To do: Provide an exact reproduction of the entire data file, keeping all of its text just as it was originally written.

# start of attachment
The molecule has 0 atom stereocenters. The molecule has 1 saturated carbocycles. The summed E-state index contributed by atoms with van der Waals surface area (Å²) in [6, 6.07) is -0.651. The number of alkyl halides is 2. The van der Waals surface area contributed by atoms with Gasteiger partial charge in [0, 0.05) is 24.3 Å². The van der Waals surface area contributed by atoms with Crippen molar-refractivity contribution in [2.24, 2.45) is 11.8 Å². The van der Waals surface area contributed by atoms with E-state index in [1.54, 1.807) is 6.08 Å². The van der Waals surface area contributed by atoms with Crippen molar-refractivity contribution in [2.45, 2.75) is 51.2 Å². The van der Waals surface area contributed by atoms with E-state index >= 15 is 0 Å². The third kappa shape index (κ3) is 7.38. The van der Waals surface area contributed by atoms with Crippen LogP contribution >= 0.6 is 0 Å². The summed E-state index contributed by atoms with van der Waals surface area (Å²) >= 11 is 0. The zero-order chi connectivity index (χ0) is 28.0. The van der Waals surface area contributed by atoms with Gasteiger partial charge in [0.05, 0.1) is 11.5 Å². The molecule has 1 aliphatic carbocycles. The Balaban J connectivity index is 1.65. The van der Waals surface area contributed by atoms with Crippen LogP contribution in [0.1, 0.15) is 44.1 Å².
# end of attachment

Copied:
The molecule has 0 atom stereocenters. The molecule has 1 saturated carbocycles. The summed E-state index contributed by atoms with van der Waals surface area (Å²) in [6, 6.07) is -0.651. The number of alkyl halides is 2. The van der Waals surface area contributed by atoms with Gasteiger partial charge in [0, 0.05) is 24.3 Å². The van der Waals surface area contributed by atoms with Crippen molar-refractivity contribution in [2.24, 2.45) is 11.8 Å². The van der Waals surface area contributed by atoms with E-state index in [1.54, 1.807) is 6.08 Å². The van der Waals surface area contributed by atoms with Crippen molar-refractivity contribution in [2.45, 2.75) is 51.2 Å². The van der Waals surface area contributed by atoms with E-state index >= 15 is 0 Å². The third kappa shape index (κ3) is 7.38. The van der Waals surface area contributed by atoms with Crippen LogP contribution >= 0.6 is 0 Å². The summed E-state index contributed by atoms with van der Waals surface area (Å²) >= 11 is 0. The zero-order chi connectivity index (χ0) is 28.0. The van der Waals surface area contributed by atoms with Gasteiger partial charge in [0.05, 0.1) is 11.5 Å². The molecule has 1 aliphatic carbocycles. The Balaban J connectivity index is 1.65. The van der Waals surface area contributed by atoms with Crippen LogP contribution in [0.1, 0.15) is 44.1 Å².